UTI’s or Urinary Tract Infections are some of the most common infections that the human body has to deal with at one time or another.
This infection is caused by E. coli or other bacteria, that enter the urinary tract and attach themselves to the cell wall of the bladder, urethra, or kidneys.
Once there, they can cause a lot of damage if let untreated. Fortunately, this problem can be treated with the help of antibiotics that are designed specifically for targeting these issues.
Unfortunately, since the bacteria are exposed to such antibiotics so much, they begin to develop a resistance to them, in turn making the treatment useless.
This is a big problem as without proper treatment, these drug resistant superbugs can become lethal to the people who have the misfortune of getting stuck with them.
While there certainly are researchers who are looking for new strains of Disease Fighting Bacteria to create better medicines, we simply cannot rely on them to take care of the entire problem by themselves.
Therefore, as an alternate to medicinal treatment, researchers have now started to look for ways to take care of these UTI’s by triggering the human bodies natural immune response.
The reason this wasn’t already the main focus of research was the fact that even though the bladder is known to shed it’s lining in order to wash out any bacteria inside, this process isn’t always a 100% effective.
This led researchers to believe that it wasn’t possible for the body to naturally eradicate the bacteria on it’s own. But a new research done at Duke University leads us to believe that we were only looking at half the solution.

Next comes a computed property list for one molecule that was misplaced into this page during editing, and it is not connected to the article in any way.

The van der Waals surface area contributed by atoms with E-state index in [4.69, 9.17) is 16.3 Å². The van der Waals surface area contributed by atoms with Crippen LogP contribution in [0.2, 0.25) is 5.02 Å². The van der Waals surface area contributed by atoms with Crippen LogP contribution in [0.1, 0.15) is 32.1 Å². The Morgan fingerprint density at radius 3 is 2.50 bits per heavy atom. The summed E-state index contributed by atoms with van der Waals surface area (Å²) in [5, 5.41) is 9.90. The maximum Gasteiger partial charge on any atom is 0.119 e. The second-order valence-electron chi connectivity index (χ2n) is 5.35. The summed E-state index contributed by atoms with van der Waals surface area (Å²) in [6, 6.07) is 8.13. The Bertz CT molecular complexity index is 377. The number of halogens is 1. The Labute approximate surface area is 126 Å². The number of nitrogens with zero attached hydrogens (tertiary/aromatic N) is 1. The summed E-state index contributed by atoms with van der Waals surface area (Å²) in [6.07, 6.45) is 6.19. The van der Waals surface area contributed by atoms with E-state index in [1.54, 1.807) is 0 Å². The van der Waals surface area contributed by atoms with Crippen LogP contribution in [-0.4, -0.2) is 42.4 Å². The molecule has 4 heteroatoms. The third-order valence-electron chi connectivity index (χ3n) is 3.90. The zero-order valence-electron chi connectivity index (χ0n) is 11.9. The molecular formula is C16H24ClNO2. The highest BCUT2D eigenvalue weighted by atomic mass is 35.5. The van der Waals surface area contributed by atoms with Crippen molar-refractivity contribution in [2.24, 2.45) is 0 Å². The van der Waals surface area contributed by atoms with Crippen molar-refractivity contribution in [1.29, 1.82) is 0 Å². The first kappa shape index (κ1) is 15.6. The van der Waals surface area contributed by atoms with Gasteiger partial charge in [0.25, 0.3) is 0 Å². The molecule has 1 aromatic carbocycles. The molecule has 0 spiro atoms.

Under this new research, it was discovered that a special protein complex called Exocyst can actually pinpoint the location of harmful bacteria hiding in the vesicles, thus making sure that even if this bacteria isn’t washed away during regular shedding, it can still be thrown out.
To accomplish that, the immune system sends in organelles called Lysosomes, which break down almost everything in a cell, including bacteria. If the lysosomes aren’t able to do the job, they can then regurgitate the bacteria so that it can be disposed off by other means.
In this manner, the human body can find several ways of taking care of the problem on it’s own. Now that the researchers know this fact, it is their job to find a way to trigger this natural mechanism through medical intervention.
To create such a medical trigger, they are looking at various materials that can work under these circumstances, with Forskolin, a plant extract, as a strong contender.
While there isn’t any fixed information about when and in what form this trigger will be developed, the mere fact that we are going towards the right direction, is enough to give hope to thousands of people who suffer from this issue.